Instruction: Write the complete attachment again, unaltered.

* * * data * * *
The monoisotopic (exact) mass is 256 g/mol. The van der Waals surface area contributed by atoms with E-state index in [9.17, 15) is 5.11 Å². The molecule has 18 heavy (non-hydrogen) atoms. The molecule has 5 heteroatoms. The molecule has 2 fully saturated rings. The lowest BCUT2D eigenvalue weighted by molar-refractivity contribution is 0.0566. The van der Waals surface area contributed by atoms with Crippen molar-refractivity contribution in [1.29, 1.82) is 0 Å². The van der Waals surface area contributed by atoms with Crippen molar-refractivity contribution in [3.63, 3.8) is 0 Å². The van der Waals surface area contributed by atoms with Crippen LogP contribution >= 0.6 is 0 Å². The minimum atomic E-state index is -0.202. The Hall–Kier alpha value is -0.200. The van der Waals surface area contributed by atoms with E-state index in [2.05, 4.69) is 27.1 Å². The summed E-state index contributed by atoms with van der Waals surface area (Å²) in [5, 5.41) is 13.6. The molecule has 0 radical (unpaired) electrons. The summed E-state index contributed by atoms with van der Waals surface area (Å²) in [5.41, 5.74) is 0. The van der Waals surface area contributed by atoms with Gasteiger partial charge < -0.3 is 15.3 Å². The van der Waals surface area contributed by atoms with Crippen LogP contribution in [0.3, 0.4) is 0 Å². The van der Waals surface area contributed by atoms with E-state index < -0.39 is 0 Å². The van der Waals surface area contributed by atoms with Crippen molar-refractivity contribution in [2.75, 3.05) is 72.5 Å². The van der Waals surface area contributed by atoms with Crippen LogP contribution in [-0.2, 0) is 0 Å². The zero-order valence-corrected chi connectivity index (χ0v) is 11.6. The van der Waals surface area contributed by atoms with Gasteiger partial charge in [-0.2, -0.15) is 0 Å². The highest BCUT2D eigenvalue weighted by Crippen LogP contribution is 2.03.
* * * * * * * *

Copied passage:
The monoisotopic (exact) mass is 256 g/mol. The van der Waals surface area contributed by atoms with E-state index in [9.17, 15) is 5.11 Å². The molecule has 18 heavy (non-hydrogen) atoms. The molecule has 5 heteroatoms. The molecule has 2 fully saturated rings. The lowest BCUT2D eigenvalue weighted by molar-refractivity contribution is 0.0566. The van der Waals surface area contributed by atoms with Crippen molar-refractivity contribution in [1.29, 1.82) is 0 Å². The van der Waals surface area contributed by atoms with Crippen molar-refractivity contribution in [3.63, 3.8) is 0 Å². The van der Waals surface area contributed by atoms with Crippen LogP contribution >= 0.6 is 0 Å². The minimum atomic E-state index is -0.202. The Hall–Kier alpha value is -0.200. The van der Waals surface area contributed by atoms with E-state index in [2.05, 4.69) is 27.1 Å². The summed E-state index contributed by atoms with van der Waals surface area (Å²) in [5, 5.41) is 13.6. The molecule has 0 radical (unpaired) electrons. The summed E-state index contributed by atoms with van der Waals surface area (Å²) in [5.41, 5.74) is 0. The van der Waals surface area contributed by atoms with Gasteiger partial charge < -0.3 is 15.3 Å². The van der Waals surface area contributed by atoms with Crippen LogP contribution in [0.3, 0.4) is 0 Å². The van der Waals surface area contributed by atoms with E-state index < -0.39 is 0 Å². The van der Waals surface area contributed by atoms with Crippen molar-refractivity contribution in [2.75, 3.05) is 72.5 Å². The van der Waals surface area contributed by atoms with Crippen LogP contribution in [-0.2, 0) is 0 Å². The zero-order valence-corrected chi connectivity index (χ0v) is 11.6. The van der Waals surface area contributed by atoms with Gasteiger partial charge in [-0.2, -0.15) is 0 Å². The highest BCUT2D eigenvalue weighted by Crippen LogP contribution is 2.03.